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U.C. system signs on to Microsoft book-scan project

University of California, University of Toronto join British Library in helping search up-and-comer stack its digital library shelves.

Two leading research institutions haven issued library cards to Microsoft so the software giant and search up-and-comer can scan their collections.

The University of California and the University of Toronto libraries have agreed to lend their collections of out-of-copyright material held in trust. In concert with the Open Content Alliance, Microsoft will scan and index the materials for use in its Windows Live Book Search, according to a Microsoft statement issued Friday.

Like Google Book Search and's Look Inside feature, Windows Live Book Search is being designed to enable full-text searches of books. The Microsoft project, however, will be built slightly differently than Google Book Search.

Google enlisted the help of Harvard, Oxford and Stanford universities, along with the University of Michigan and the New York Public Library, when it began its initial project to scan books for a full-text digital library. But publishers and writers asserted that copyright infringement laws would be an issue. Amid last year's news of pending lawsuits against Google, Microsoft said it would be starting a less controversial book project. The software juggernaut joined the Open Content Alliance and later recruited the British Library as one of its sources for material.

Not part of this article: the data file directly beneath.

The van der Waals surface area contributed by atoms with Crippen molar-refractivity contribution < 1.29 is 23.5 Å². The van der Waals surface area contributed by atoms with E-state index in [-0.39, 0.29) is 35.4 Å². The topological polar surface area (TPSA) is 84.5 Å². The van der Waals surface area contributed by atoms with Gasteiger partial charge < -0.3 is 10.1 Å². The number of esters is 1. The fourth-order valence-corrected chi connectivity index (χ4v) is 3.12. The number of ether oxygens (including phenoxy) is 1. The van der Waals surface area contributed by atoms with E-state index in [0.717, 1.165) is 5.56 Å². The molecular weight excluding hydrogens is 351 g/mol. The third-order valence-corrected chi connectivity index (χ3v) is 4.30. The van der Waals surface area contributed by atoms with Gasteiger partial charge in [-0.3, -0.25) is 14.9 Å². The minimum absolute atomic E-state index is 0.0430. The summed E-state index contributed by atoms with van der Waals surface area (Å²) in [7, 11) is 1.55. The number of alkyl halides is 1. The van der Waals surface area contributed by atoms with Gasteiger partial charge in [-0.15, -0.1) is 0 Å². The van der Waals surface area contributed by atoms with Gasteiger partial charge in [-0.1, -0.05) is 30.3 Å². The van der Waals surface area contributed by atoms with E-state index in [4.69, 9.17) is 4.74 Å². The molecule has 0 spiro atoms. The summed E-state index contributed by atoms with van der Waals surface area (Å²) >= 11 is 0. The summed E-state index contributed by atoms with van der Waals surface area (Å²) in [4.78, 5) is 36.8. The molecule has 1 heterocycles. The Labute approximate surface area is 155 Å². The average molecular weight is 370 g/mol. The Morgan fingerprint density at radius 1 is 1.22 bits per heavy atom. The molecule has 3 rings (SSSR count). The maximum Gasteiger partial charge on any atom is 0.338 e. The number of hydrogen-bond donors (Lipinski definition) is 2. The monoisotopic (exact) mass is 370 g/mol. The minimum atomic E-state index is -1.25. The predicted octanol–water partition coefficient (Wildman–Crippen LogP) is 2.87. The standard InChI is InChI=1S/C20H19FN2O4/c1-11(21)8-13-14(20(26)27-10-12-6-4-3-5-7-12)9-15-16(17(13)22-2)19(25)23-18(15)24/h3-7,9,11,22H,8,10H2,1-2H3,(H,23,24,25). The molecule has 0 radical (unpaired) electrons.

Google is requiring publishers to opt-out if they don't want their material made available on Google Book Search. Microsoft has tried to differentiate its book project by taking an opt-in approach: The company says it will digitize only public domain materials and those in-copyright materials expressly permitted by the publisher.

Microsoft has set up a tool for publishers wishing to make in-copyright material available. The Windows Live Books Publisher Program enables publishers to submit in-copyright material to Windows Live Book Search in both digital and physical-print forms.

The idea behind digital libraries is that published information offers an alternative and accurate source of information from that gleaned via general Web searches. Digital libraries could also make a collective cultural archive globally accessible.

The announcement is part of Microsoft's push to expand its Windows Live applications in new ways. A few months ago, Microsoft added Windows Live Academic to compete with Google Scholar, an engine for searching academic publications. Another new application announcement is expected at next week's TechEd conference in Boston.

Windows Live Book Search is not yet available on the Windows Live Ideas beta Web site.